Columbus Ohio recyclingThe City of Columbus, Ohio will pay 50 percent more for recycling and yard debris collection over the next five years, under the terms of a contract approved this week.

Rumpke Waste & Recycling charged roughly $30.1 million to collect recycling and yard debris from 2012 to 2017. But from next month through March 2022, the hauler and MRF operator will charge nearly $45 million for the same service.

The Columbus City Council on Monday unanimously approved signing a new contract with Rumpke, which currently collects recyclable materials from roughly 201,000 Columbus households and some commercial entities.

In 2011, when Columbus first solicited bids to begin recycling and yard waste collection services, Rumpke beat out two competitors. But when the contract came up for renewal last fall, the Ohio-headquartered company was the only hauler to submit a bid.

In January, Rumpke spokesman Jonathan Kissell told Resource Recycling the cost increase reflects a number of factors, including declining commodity prices and increasing wage and insurance costs. But he also pointed out that the 2011 bid was the first time Columbus had a single-stream collection program, meaning Rumpke was “embarking on unwritten territory” in estimating what it would cost to perform the service. The higher bid, he said, reflects the true cost of providing the service.

Mixed feelings

During the Monday public hearing, City Councilwoman Elizabeth Brown described the price difference as a steep increase for the same level of service. The first contract year, which begins next month, will cost the city $8.5 million, a 37 percent jump over the previous year. The city will pay the difference by diverting money from its street construction and maintenance funds, council documents show.

Brown said the city’s recycling and yard waste service is something its citizens want, and she noted that it diverts 42,000 tons of material away from disposal each year, an important component in conserving space in the city’s landfill.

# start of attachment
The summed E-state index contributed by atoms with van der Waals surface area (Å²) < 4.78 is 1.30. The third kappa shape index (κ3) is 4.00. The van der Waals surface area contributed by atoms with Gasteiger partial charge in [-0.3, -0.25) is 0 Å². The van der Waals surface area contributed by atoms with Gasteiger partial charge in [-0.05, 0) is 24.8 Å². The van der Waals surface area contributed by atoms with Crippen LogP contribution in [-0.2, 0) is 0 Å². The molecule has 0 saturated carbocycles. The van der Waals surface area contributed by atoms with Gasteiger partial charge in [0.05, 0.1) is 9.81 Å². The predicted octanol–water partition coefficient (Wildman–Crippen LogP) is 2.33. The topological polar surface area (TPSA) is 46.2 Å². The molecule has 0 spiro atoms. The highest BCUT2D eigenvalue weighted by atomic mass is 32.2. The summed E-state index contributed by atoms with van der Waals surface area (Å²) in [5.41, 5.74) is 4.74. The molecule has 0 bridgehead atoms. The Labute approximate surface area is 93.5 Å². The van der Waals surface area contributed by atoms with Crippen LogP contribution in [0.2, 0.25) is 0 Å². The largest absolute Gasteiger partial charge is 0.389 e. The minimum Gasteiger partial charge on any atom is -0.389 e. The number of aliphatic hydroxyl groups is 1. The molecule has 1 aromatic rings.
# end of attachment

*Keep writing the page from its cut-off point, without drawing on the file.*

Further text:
The city has landfill diversion requirements, and the public service department described recycling and yard debris collection as a necessary part of reaching those landfill avoidance goals.

“But it is also important to recognize that this kind of cost increase is not sustainable for the city,” Brown said. She proposed an amendment to the motion directing city staff to report to the council quarterly on the city’s progress improving the efficiency and cost effectiveness of the program. The amendment passed unanimously.

No competition

Council President Zachary Klein queried city staff on why no other companies had submitted bids to perform the service.

Jennifer Gallagher, director of public service, said multiple haulers told her department it wouldn’t pencil out for their companies because they’d be facing a substantial capital cost to start up service for 200,000-plus households. Rumpke, on the other hand, has already invested the capital to provide the service and has the only nearby MRF to sort materials.

Gallagher said some companies suggested the city split its collection into multiple zones, which would make it easier for other companies to enter the market.

Council members said they would like to have more time to find an alternative, but with the current contract running out at the end of the month, they had to make a decision this week to avoid a recycling service lapse.

“We’re left as a council with a binary choice of accepting the … increase or eliminating the recycling program altogether,” Klein said.

The ordinance stipulates that the city will continue to negotiate with Rumpke to reduce the cost, but that if cost reductions lead to major changes in service, the decision would come back to the council for consideration.


Rotochopper Van Dyk